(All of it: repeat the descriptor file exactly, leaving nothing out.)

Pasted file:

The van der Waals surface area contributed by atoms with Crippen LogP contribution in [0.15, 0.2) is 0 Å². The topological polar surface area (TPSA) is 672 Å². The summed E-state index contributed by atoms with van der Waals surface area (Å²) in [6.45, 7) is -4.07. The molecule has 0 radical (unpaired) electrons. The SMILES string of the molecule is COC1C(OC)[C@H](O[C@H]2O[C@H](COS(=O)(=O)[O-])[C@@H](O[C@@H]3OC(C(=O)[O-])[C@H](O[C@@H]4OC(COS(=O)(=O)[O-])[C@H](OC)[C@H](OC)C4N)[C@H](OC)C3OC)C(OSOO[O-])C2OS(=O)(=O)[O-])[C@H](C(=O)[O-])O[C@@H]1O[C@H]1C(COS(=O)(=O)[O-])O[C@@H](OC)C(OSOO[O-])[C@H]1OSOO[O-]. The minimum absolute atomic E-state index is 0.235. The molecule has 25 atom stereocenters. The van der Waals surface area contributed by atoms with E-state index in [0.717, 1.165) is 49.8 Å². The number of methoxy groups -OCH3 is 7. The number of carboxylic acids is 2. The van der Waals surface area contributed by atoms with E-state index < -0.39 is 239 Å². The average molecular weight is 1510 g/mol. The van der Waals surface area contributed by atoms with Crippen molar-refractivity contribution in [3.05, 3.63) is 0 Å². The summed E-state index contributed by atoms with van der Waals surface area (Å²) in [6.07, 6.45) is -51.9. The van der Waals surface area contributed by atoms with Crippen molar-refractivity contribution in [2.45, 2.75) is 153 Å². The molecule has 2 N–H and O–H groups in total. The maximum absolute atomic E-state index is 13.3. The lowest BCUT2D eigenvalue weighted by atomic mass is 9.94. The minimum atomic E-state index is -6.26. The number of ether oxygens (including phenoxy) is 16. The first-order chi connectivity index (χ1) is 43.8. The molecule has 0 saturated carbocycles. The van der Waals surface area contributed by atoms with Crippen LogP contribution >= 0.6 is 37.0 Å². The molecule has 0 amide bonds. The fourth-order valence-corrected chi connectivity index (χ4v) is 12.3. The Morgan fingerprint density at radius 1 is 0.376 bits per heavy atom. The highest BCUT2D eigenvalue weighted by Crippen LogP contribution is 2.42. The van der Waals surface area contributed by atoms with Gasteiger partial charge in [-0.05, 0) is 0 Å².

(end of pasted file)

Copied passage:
The van der Waals surface area contributed by atoms with Crippen LogP contribution in [0.15, 0.2) is 0 Å². The topological polar surface area (TPSA) is 672 Å². The summed E-state index contributed by atoms with van der Waals surface area (Å²) in [6.45, 7) is -4.07. The molecule has 0 radical (unpaired) electrons. The SMILES string of the molecule is COC1C(OC)[C@H](O[C@H]2O[C@H](COS(=O)(=O)[O-])[C@@H](O[C@@H]3OC(C(=O)[O-])[C@H](O[C@@H]4OC(COS(=O)(=O)[O-])[C@H](OC)[C@H](OC)C4N)[C@H](OC)C3OC)C(OSOO[O-])C2OS(=O)(=O)[O-])[C@H](C(=O)[O-])O[C@@H]1O[C@H]1C(COS(=O)(=O)[O-])O[C@@H](OC)C(OSOO[O-])[C@H]1OSOO[O-]. The minimum absolute atomic E-state index is 0.235. The molecule has 25 atom stereocenters. The van der Waals surface area contributed by atoms with E-state index in [0.717, 1.165) is 49.8 Å². The number of methoxy groups -OCH3 is 7. The number of carboxylic acids is 2. The van der Waals surface area contributed by atoms with E-state index < -0.39 is 239 Å². The average molecular weight is 1510 g/mol. The van der Waals surface area contributed by atoms with Crippen molar-refractivity contribution in [3.05, 3.63) is 0 Å². The summed E-state index contributed by atoms with van der Waals surface area (Å²) in [6.07, 6.45) is -51.9. The van der Waals surface area contributed by atoms with Crippen molar-refractivity contribution in [2.45, 2.75) is 153 Å². The molecule has 2 N–H and O–H groups in total. The maximum absolute atomic E-state index is 13.3. The lowest BCUT2D eigenvalue weighted by atomic mass is 9.94. The minimum atomic E-state index is -6.26. The number of ether oxygens (including phenoxy) is 16. The first-order chi connectivity index (χ1) is 43.8. The molecule has 0 saturated carbocycles. The van der Waals surface area contributed by atoms with Crippen LogP contribution >= 0.6 is 37.0 Å². The molecule has 0 amide bonds. The fourth-order valence-corrected chi connectivity index (χ4v) is 12.3. The Morgan fingerprint density at radius 1 is 0.376 bits per heavy atom. The highest BCUT2D eigenvalue weighted by Crippen LogP contribution is 2.42. The van der Waals surface area contributed by atoms with Gasteiger partial charge in [-0.05, 0) is 0 Å².